She died on December 8, 2001 in Rockville, Maryland, aged 84, due to heart disease, diabetes, and complications from a stroke she had suffered several years before. She was survived by her husband John Vaughn Holberton and her daughters Pamela and Priscilla.
Also in 1997, she received the IEEE Computer Pioneer Award from the IEEE Computer Society for developing the sort-merge generator which, according to IEEE, "inspired the first ideas about compilation."
The Holberton School, a project-based school for software engineers based in San Francisco, was founded in her honor in 2015.
In 2010, a documentary called, "Top Secret Rosies: The Female "Computers" of WWII" was released. The film centered around in-depth interviews of three of the six women programmers, focusing on the commendable patriotic contributions they made during World War II.
The ENIAC team is the inspiration behind the award-winning 2013 documentary The Computers. This documentary, created by Kathy Kleiman and the ENIAC Programmers Project, combines actual footage of the ENIAC team from the 1940s with interviews with the female team members as they reflect on their time working together on the ENIAC. It is the first documentary of a series of three, and parts two and three will be entitled The Coders and The Future-Maker, respectively.
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- Lohr, Steve (Dec 17, 2001). "Frances E. Holberton, 84, Early Computer Programmer". NYTimes. Retrieved 16 December 2014.
Frances Elizabeth Holberton, one of the first computer programmers, whose contributions to software over the years ranged from an early data-sorting program to helping develop the business programming language Cobol, died on Dec. 8 at a nursing home in Rockville, Md. She was 84.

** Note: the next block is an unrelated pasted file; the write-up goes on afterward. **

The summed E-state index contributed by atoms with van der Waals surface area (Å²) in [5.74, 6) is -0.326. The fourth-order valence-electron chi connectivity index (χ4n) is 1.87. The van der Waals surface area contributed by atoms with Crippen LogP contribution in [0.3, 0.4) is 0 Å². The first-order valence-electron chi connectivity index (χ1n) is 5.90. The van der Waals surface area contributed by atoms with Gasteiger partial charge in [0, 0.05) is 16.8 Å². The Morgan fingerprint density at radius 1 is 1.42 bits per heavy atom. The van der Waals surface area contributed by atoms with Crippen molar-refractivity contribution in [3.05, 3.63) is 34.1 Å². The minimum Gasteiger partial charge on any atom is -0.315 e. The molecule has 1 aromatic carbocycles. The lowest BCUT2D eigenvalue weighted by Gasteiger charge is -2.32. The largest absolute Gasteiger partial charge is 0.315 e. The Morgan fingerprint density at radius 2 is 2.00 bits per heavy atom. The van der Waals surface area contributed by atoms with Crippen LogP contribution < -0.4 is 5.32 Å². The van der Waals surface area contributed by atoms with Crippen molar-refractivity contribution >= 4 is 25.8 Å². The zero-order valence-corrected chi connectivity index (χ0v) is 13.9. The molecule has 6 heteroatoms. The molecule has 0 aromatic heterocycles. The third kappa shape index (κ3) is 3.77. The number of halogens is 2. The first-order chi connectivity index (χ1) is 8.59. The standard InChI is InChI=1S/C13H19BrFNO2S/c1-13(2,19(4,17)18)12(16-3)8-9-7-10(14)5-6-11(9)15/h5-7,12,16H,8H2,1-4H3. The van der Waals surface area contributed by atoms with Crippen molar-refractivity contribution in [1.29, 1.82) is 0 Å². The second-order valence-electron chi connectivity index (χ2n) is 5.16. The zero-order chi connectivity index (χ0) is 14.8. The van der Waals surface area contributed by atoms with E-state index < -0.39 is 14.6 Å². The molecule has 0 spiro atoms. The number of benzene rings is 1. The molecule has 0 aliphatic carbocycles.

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Frances “Betty” Snyder Holberton, a pioneer in programming languages and other aspects of computing, died Dec. 8 in Rockville, Md. She was 84.
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- Two oral history interviews with Frances E. Holberton. Charles Babbage Institute, University of Minnesota, Minneapolis. UNIVAC Conference (17–18 May 1990) as well as interview by James Baker Ross (14 April 1983). In the latter, Holberton discusses her education from 1940 through the 1960s and her experiences in the computing field. These include work with the Eckert-Mauchly Computer Corporation, David Taylor Model Basin, and the National Bureau of Standards. She discusses her perceptions of cooperation and competition between members of these organizations and the difficulties she encountered as a woman. She recounts her work on the ENIAC and LARC computers, her design of operating systems, and her applications programming.
- Frances E. Holberton Papers, circa 1950s-1980s. Charles Babbage Institute, University of Minnesota.
- Stanley, Autumn (1933). "Chapter 5 Daughters of the Enchantress of Numbers and Grandma COBOL". Mothers and Daughters of Invention: Notes for a Revised History of Technology. The Scarecrow Press Inc. p. 460. ISBN 978-0-8135-2197-8.
- Ceruzzi, Paul E. (2003). "Chapter 3 The Early History of Software, 1952-1968". A History of Modern Computing. MIT Press. pp. 89–90. ISBN 978-0-262-53203-7.
- Norberg, Arthur (2002). "Part 4 Software as Labor Process". History of Computing - Software Issues. Springer. p. 159. ISBN 978-3-540-42664-6.